So if we think about it that way, everyone will say, “Oh, no, no, there’ll never be a big Pearl Harbor.” But the consequences could be so severe that we would have exactly the same kind of mayhem, if in fact our critical infrastructure were destroyed or even penetrated in some way.
L. WILLIAM VARNER: And the worst thing is, we might not know until such an attack is well under way. It might not be the big, explosive, kinetic activity that we think we would immediately recognize.
MARCUS H. SACHS: It is, however, a fair analogy, because a lot of what led up to Pearl Harbor, what actually allowed it to happen, was the misinformation sharing and the stove-piping of information. People knew what was going on. We had intelligence, but there was no sharing. And this is exactly what we see today.
GIL KLEIN: And in general terms, how is the United States military preparing for a cyber attack? Is it happening quickly enough?
L. WILLIAM VARNER: We should look at the responsibilities of the U.S. Cyber Command and the Department of Homeland Security. Even more importantly, look at all of the aspects of our Internet infrastructure that are not protected by either the Cyber Command or Homeland Security. What that means is that a lot of our protection today is left up to private industry. In all honesty, companies like ours are, in large measure, responsible for protecting their own networks. And it’s a big challenge. The bad guys only have to be right once. We have to be right 100 percent of the time.
GIL KLEIN: Do you think the general public is aware of the threat? What more can be done to prepare the public for the possibility of a major cyber attack?
MARCUS H. SACHS: I think the awareness is there that cyberspace has problems. But what’s missing is the “So what?” What do I do about that? In the physical world, we do a pretty good job of teaching people about looking left and right before crossing the street or about not slipping on the ice. We don’t do as good a job of teaching people what to do in cyberspace to make themselves secure. That’s the education gap.
ELIZABETH A. HIGHT: People may be very aware of the threat, but they really don’t know how it impacts them personally. Unless they—or a close friend or family member—have had their identity stolen, for example, they won’t know the true impact on their credit report. They won’t know how long it will take to recover. They won’t know that in fact what they put on social media is open to the world and will be there forever.
I tell people all the time that we need to have a cyberspace ethics and civics class in elementary school to help teach our citizens from the very beginning what this cyber thing is. Because children like to reach out and touch things, and they can’t do that in cyberspace.
GIL KLEIN: What is the need for a trained cybersecurity workforce? Are universities producing the numbers needed? Are there enough students coming out of high school with the skills needed to begin learning this kind of complex information? And, of course, how intense is the competition for these jobs? That’s a lot of questions.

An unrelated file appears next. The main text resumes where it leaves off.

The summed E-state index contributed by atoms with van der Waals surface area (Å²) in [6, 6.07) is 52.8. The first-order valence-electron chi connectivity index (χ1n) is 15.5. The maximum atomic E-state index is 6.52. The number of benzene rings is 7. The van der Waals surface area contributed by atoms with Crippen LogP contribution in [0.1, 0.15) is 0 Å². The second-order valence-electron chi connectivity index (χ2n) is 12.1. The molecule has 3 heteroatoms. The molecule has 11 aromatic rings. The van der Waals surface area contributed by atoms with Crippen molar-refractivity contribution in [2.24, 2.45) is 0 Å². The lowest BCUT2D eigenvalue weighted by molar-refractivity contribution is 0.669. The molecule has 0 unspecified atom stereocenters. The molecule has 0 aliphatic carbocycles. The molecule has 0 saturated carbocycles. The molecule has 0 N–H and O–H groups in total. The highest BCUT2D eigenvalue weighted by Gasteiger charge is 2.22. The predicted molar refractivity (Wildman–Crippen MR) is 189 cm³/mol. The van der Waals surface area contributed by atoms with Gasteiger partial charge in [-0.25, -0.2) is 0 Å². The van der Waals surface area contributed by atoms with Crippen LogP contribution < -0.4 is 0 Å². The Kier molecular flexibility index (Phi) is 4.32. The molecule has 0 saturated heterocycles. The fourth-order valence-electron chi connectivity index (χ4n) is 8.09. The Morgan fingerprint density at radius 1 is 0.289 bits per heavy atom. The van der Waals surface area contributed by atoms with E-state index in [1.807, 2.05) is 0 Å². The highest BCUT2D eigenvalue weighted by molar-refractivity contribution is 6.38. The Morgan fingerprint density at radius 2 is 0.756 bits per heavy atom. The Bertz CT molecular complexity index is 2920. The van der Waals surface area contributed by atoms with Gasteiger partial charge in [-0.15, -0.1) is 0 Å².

L. WILLIAM VARNER: Those are easy questions, Gil, because the answer to most everything is no. There are not enough people currently. There are not enough people coming out of high schools or being trained in our colleges. And there are just not enough people in the general STEM—science, technology, engineering and math—curricula altogether.
I know Betsy and Marc and I all share an interest in trying to increase the number of trained cyber professionals in the country, particularly those who are able to obtain the clearances that let them work closely with our government agencies.
And we sponsor a lot of training programs. Just because someone graduates from college with a master’s degree in electrical engineering or computer science does not necessarily mean he or she is ready to join the ranks of cyber warriors.
MARCUS H. SACHS: Cyber education is a lot like health and healthcare. When kids are going through elementary, middle, and high school, we teach basic health principles. But not all kids grow up to be doctors and nurses.
Cybersecurity is the same sort of thing. We need to teach the basics of hygiene in cyberspace, the basics of what can go wrong. Some can go on to become the professionals.
But I think what we’re missing is that early education. We tend to think this is only for the little geeks and wizards. But it should be for everybody, just like health education is for everybody.
ELIZABETH A. HIGHT: If ever there was a case for lifelong learning, it is cyberspace. All three of us are digital immigrants; we did not grow up with this technology. Our children and our grandchildren are very comfortable with it. But the technology is so complex and changes so rapidly, there is no one who can sit back and think, “Oh, well, I understand it, and I don’t need any more education.”
GIL KLEIN: Are there enough university programs to do this? Or is this an open field for universities? And who do you get to teach this if everybody who knows it has to be working and protecting somebody?
MARCUS H. SACHS: There’s a lot of opportunity there.